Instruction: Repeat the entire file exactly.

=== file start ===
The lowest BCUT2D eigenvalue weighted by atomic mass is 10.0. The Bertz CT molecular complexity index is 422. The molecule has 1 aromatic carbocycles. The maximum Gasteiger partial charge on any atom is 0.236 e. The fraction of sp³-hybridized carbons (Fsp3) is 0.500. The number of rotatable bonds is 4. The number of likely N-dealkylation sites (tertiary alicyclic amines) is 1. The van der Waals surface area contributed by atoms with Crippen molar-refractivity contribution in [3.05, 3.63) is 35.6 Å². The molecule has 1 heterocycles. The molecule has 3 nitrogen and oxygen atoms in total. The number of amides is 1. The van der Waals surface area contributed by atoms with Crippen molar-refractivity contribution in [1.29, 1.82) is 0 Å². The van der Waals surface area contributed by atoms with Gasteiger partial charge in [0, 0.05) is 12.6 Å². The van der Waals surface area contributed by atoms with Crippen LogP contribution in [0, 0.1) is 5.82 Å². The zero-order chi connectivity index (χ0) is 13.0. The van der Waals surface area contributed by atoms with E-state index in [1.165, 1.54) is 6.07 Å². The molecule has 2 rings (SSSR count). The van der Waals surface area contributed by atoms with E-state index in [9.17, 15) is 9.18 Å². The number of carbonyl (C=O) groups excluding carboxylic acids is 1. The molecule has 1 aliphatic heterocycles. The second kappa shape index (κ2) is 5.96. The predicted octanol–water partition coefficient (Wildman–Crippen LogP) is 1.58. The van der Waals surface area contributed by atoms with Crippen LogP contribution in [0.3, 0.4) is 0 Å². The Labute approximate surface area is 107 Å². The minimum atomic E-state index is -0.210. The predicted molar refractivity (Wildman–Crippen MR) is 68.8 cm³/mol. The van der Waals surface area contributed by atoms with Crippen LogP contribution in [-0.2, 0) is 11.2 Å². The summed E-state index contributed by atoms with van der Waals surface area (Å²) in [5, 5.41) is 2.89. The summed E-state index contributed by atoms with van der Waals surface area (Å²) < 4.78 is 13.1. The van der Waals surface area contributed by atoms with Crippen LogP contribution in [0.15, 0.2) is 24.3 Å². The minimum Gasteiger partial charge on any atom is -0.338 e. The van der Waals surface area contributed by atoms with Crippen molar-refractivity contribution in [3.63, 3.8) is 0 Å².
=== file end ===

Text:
The lowest BCUT2D eigenvalue weighted by atomic mass is 10.0. The Bertz CT molecular complexity index is 422. The molecule has 1 aromatic carbocycles. The maximum Gasteiger partial charge on any atom is 0.236 e. The fraction of sp³-hybridized carbons (Fsp3) is 0.500. The number of rotatable bonds is 4. The number of likely N-dealkylation sites (tertiary alicyclic amines) is 1. The van der Waals surface area contributed by atoms with Crippen molar-refractivity contribution in [3.05, 3.63) is 35.6 Å². The molecule has 1 heterocycles. The molecule has 3 nitrogen and oxygen atoms in total. The number of amides is 1. The van der Waals surface area contributed by atoms with Crippen molar-refractivity contribution in [1.29, 1.82) is 0 Å². The van der Waals surface area contributed by atoms with Gasteiger partial charge in [0, 0.05) is 12.6 Å². The van der Waals surface area contributed by atoms with Crippen LogP contribution in [0, 0.1) is 5.82 Å². The zero-order chi connectivity index (χ0) is 13.0. The van der Waals surface area contributed by atoms with E-state index in [1.165, 1.54) is 6.07 Å². The molecule has 2 rings (SSSR count). The van der Waals surface area contributed by atoms with E-state index in [9.17, 15) is 9.18 Å². The number of carbonyl (C=O) groups excluding carboxylic acids is 1. The molecule has 1 aliphatic heterocycles. The second kappa shape index (κ2) is 5.96. The predicted octanol–water partition coefficient (Wildman–Crippen LogP) is 1.58. The van der Waals surface area contributed by atoms with Crippen LogP contribution in [0.3, 0.4) is 0 Å². The Labute approximate surface area is 107 Å². The minimum atomic E-state index is -0.210. The predicted molar refractivity (Wildman–Crippen MR) is 68.8 cm³/mol. The van der Waals surface area contributed by atoms with Crippen LogP contribution in [-0.2, 0) is 11.2 Å². The summed E-state index contributed by atoms with van der Waals surface area (Å²) in [5, 5.41) is 2.89. The summed E-state index contributed by atoms with van der Waals surface area (Å²) < 4.78 is 13.1. The van der Waals surface area contributed by atoms with Crippen LogP contribution in [0.15, 0.2) is 24.3 Å². The minimum Gasteiger partial charge on any atom is -0.338 e. The van der Waals surface area contributed by atoms with Crippen molar-refractivity contribution in [3.63, 3.8) is 0 Å².